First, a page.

Study population and setting
This study estimated changes by month in COVID-19 mortality risk among 5,121 hospitalized patients from a single health system in New York City from March 1 to August 31, 2020. Included patients were 18 years and older, with laboratory-confirmed SARS-CoV-2 infection; 229 hospitalizations (4.4%) were repeated hospital stays from 208 patients. Mortality was defined as death in hospital or discharge to hospice. Data were taken from electronic medical records. A multivariable logistic regression model (with a range of demographic and clinical variables including age, sex, race, BMI, comorbidities, admission oxygen saturation, admission d-dimer concentrations, and admission CRP concentrations) were used to calculate monthly adjusted mortality rates. Average marginal effects for each month were estimated with a second model that included month as a covariate.
Summary of Main Findings
The majority of hospitalizations (53%) occurred from late March to mid-April 2020, and 79% of hospitalizations occurred by the end of April. The median duration of hospital stay for those who died or were discharged to hospice was 8 days. Over time, the median age, the proportion of males, and the proportion with comorbidities decreased. Adjusted mortality declined in each successive month from 25.6% in March to 7.6% in August. The average marginal effect of each month was increasingly negative relative to March, reaching -18.2% in August. Restricting the study population to those with at least 3 days in hospital produced similar results; restricting to those with a principal diagnosis of COVID-19, sepsis, or respiratory disease produced similar but attenuated results.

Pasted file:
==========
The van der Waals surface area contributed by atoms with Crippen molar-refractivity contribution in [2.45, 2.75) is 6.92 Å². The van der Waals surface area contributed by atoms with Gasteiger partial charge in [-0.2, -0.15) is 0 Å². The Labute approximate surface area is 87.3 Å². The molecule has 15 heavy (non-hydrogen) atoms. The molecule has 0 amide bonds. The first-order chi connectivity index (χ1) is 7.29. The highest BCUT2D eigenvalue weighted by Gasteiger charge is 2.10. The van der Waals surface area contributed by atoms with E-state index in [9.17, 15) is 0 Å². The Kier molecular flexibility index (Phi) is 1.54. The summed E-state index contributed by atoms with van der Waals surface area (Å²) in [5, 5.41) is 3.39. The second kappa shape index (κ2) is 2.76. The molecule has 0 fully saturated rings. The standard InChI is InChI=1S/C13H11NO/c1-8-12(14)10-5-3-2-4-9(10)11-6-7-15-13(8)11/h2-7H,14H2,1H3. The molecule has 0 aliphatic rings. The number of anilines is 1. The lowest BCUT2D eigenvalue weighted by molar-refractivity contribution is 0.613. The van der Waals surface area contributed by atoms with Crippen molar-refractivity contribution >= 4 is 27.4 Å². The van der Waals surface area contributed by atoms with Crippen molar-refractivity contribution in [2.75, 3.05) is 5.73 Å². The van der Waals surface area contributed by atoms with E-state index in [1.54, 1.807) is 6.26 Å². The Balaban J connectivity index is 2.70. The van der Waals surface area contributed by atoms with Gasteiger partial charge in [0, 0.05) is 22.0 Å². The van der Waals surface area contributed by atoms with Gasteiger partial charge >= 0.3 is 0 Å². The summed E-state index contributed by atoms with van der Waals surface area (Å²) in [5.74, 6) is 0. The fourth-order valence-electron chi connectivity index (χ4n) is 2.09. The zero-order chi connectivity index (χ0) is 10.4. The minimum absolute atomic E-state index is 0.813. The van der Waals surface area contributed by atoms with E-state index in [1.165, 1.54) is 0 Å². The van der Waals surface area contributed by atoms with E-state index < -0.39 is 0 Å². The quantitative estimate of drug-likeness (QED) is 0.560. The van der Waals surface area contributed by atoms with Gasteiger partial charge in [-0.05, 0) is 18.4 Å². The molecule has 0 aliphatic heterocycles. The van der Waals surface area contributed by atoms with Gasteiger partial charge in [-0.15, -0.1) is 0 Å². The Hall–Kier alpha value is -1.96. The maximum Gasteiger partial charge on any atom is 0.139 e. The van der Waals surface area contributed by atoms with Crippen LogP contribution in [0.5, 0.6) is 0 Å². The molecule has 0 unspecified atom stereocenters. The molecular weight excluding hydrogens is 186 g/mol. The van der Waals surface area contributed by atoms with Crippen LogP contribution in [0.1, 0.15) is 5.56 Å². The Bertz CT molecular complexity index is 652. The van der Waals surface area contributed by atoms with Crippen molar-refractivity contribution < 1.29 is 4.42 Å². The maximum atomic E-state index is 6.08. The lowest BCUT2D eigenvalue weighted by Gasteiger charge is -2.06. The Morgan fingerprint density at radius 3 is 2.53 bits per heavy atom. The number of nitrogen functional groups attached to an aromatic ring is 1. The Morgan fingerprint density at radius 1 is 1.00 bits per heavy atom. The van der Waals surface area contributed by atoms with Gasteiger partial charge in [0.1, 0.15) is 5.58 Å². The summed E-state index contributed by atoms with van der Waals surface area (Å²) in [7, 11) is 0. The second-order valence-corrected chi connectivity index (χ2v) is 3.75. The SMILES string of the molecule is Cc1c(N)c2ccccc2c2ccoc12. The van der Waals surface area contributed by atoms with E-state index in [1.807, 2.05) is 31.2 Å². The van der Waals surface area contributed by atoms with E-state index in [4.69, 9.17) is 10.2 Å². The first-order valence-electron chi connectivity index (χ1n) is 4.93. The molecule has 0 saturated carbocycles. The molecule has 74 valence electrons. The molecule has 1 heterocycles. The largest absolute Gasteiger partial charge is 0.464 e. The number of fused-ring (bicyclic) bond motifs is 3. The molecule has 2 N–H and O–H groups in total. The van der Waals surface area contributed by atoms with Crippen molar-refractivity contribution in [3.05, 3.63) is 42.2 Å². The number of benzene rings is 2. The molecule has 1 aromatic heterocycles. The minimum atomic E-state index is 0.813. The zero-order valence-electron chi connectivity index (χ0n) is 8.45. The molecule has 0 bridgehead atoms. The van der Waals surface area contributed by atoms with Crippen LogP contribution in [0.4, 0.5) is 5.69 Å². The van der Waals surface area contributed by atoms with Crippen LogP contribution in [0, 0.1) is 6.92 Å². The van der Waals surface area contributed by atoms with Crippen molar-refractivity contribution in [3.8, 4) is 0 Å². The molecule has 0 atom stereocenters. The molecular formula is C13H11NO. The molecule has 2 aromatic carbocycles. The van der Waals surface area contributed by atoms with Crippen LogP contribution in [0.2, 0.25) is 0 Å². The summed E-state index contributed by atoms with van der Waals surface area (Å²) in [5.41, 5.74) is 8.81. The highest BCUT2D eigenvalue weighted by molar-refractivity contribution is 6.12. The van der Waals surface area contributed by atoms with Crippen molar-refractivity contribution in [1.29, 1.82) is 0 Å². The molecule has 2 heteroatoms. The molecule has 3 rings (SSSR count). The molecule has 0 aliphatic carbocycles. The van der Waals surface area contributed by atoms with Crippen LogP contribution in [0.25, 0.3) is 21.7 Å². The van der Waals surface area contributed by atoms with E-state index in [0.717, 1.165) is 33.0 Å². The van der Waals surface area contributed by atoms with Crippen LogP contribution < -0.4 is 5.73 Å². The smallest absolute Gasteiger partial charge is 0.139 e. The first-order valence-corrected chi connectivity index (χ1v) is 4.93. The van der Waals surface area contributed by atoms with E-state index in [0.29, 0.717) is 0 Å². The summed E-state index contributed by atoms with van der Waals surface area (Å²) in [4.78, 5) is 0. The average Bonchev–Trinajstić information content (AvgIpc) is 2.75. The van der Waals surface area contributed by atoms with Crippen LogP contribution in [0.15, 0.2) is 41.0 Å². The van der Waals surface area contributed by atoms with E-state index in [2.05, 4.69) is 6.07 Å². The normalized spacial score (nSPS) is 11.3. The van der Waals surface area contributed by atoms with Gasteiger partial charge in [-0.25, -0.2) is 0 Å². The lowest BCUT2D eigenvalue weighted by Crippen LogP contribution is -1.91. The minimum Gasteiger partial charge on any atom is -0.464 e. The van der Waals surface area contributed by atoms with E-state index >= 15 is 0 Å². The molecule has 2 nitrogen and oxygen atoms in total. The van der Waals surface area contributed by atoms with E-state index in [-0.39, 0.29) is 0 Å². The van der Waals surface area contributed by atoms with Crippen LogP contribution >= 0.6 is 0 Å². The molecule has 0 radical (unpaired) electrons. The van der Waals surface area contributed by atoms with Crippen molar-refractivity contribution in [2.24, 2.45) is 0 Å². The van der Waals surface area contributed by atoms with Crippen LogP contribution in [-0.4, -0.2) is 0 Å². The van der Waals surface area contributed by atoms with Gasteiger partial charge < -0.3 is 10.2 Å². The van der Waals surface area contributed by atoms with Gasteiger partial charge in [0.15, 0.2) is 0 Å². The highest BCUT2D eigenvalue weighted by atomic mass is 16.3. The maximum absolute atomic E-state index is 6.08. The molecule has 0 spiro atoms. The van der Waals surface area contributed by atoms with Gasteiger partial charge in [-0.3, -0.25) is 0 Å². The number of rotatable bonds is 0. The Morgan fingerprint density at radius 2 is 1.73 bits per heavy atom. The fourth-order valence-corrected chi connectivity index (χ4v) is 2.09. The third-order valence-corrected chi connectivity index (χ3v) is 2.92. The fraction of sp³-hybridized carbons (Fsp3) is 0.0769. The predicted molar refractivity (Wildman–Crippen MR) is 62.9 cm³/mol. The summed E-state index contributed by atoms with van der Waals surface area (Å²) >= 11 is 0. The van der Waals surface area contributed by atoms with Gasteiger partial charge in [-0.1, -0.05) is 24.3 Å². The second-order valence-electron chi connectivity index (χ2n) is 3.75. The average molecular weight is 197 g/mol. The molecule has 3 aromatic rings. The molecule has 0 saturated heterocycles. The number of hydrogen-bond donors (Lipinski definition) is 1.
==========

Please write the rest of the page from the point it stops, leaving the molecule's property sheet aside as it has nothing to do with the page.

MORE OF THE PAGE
This straightforward analysis used estimates of average marginal effect, which have intuitive interpretations (i.e., % change in probability of death for a given month). Follow-up was complete on the vast majority of patients.
Changing criteria for hospitalization over time could bias results; for example, if patients with less severe disease were admitted in later months, outcomes would appear more favorable. The clinical covariates in multivariable models may not have sufficiently captured patients’ mortality risk status. It is not clear how covariates measuring age, race/ethnicity, BMI, and smoking history were defined and modeled (e.g., categorical vs. continuous). Comorbidities were assessed via binary indicator variables (e.g., yes vs. no) and models are thus subject to residual confounding. The study population is from a single health system, which limits generalizability– for example, New York’s hospital system was particularly overwhelmed during late March and April, and this burden may have contributed to higher mortality during those months.
Declines in mortality among hospitalized patients with COVID-19 have been observed in different settings, but this is the one of the first studies to adjust for patient characteristics and clinical parameters, providing evidence that the mortality risk decline in New York City is not simply due to a differing mix of patients (e.g., younger with fewer comorbidities).
This review was posted on: 2 November 2020